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Chapter 9

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Ch. 9 - Research Participants
Sunday, December 16, 2012 12:36 PM
PSYC 2520: Introduction to Experimental Psychology
Beginning Behavioral Research: A Conceptual Primer (7th ed. 2012) Rosnow & Rosenthal
Chapter 9: Survey Research and Subject Recruitment
What are opportunity and probability samples?
• Opportunity samples are the first units that are available, whereas probability sampling plans use a random procedure for selecting a sample that is expected to be
representative of the target population. However, to be absolutely sure that a sample is representative, we would have to know the true population value in advance, in which
case (practically speaking) there would be no reason to study the sample.
• Researchers who use a sample can never be 100% sure of their generalizations; they can make a reasonable guess, however, by first developing an accurate sampling frame
that defines the target population and then relying on a carefully designed blueprint (the sampling plan) to select the sample by means of probability sampling
○ The term probability sampling implies that randomness enters into the selection process at some stage so that the laws of mathematical probability apply
○ Probability refers to the mathematical chance of an event's occurring
What is meant by bias and instability in survey research?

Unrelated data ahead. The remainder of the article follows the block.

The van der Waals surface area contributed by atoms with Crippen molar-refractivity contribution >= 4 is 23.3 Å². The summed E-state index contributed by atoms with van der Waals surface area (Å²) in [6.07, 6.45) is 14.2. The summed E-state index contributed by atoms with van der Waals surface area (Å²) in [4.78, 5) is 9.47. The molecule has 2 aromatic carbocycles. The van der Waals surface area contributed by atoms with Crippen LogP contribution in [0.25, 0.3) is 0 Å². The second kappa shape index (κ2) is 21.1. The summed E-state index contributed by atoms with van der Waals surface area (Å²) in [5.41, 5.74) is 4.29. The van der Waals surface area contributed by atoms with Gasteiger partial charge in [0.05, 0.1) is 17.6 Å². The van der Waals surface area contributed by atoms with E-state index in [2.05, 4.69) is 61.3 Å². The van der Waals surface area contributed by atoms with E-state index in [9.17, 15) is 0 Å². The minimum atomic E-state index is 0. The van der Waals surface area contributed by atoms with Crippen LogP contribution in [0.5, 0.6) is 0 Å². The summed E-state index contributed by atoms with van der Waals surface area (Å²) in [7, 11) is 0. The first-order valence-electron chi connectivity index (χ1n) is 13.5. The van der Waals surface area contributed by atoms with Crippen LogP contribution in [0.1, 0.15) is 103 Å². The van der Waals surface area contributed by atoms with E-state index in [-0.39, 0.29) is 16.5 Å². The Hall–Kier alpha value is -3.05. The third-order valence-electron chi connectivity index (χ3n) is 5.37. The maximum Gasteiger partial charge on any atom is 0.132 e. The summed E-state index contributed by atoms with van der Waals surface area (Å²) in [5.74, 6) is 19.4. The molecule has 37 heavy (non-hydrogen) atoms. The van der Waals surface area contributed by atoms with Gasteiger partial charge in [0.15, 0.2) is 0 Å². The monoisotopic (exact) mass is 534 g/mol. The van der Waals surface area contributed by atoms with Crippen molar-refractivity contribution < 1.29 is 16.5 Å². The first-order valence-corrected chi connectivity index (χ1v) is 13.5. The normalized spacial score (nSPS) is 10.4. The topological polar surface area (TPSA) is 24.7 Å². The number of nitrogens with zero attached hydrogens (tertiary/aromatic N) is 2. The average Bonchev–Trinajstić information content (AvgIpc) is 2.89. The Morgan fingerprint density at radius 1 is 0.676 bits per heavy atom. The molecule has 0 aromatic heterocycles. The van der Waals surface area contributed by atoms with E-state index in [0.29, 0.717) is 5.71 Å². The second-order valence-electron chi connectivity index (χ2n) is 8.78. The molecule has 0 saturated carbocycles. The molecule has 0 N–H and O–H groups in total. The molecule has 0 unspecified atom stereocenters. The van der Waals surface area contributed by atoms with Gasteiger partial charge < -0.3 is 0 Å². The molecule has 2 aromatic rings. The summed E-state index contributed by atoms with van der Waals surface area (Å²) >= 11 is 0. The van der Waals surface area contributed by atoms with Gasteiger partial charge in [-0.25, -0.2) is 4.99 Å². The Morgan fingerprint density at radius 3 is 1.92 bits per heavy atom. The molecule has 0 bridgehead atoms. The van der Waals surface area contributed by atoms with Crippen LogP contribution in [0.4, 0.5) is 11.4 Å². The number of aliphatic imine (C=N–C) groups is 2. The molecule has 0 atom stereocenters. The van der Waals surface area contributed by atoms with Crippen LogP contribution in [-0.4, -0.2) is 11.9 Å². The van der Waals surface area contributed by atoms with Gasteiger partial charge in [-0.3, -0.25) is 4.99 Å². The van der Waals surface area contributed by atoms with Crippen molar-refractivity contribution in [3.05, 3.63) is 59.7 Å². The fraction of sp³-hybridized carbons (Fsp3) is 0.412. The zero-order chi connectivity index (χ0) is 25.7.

• Two important statistical requirements of a probability sampling plan are
○ That the sample be unbiased
○ That there be stability in the samples
• A biased sample overestimates or underestimates the true population
○ Bias = systematic error
• An unstable sample is characterized by sampling units that vary greatly from one another (sample is highly variable)
○ Generally speaking, the more homogenous the population, the fewer the sampling units needed
○ Stability is estimated by statistical procedures such as variance and standard deviation
Why do we not know " for sure" the bias in sampling?
• We can never know for sure the bias in sampling results unless we know the results for the entire population
How is simple randomsampling done?
• In simple random sampling, the sample is selected from an undivided population (or from a relatively homogenous stratum), and each unit has the same chance of being
selected on any draw
○ In order for this to occur, the selection of one unit must have no influence on the selection of other units
○ A further assumption is that we have an understanding of the existence of all the units in the population
○ Simple random sampling is useful when the population is known to be homogeneous or when its precise composition is unknown
• Sampling with replacement means that the selected units are placed in the selection pool again and may be reselected on subsequent draws
○ Every unit continues to have the same probability of being chosen every time a number is read
• In sampling without replacement , a previously selected unit cannot be reselected and the population shrinks each time you remove a unit, but all the units remaining have the
same likelihood of being drawn on the next occasion
What are stratified random sampling and area probability sampling?
• When we know something about the exact composition of the population, a more efficient method of sampling is to sample from the different substrates of the population
(this is known as stratified random sampling)
○ A separate sample is randomly selected from each homogeneous stratum (or "layer") for the entire population
• A popular variant of this sampling approach is called area probability sampling because the population is divided into geographic areas
What did the Literary Digest case teach pollsters?
• Literary Digest predicted the repub

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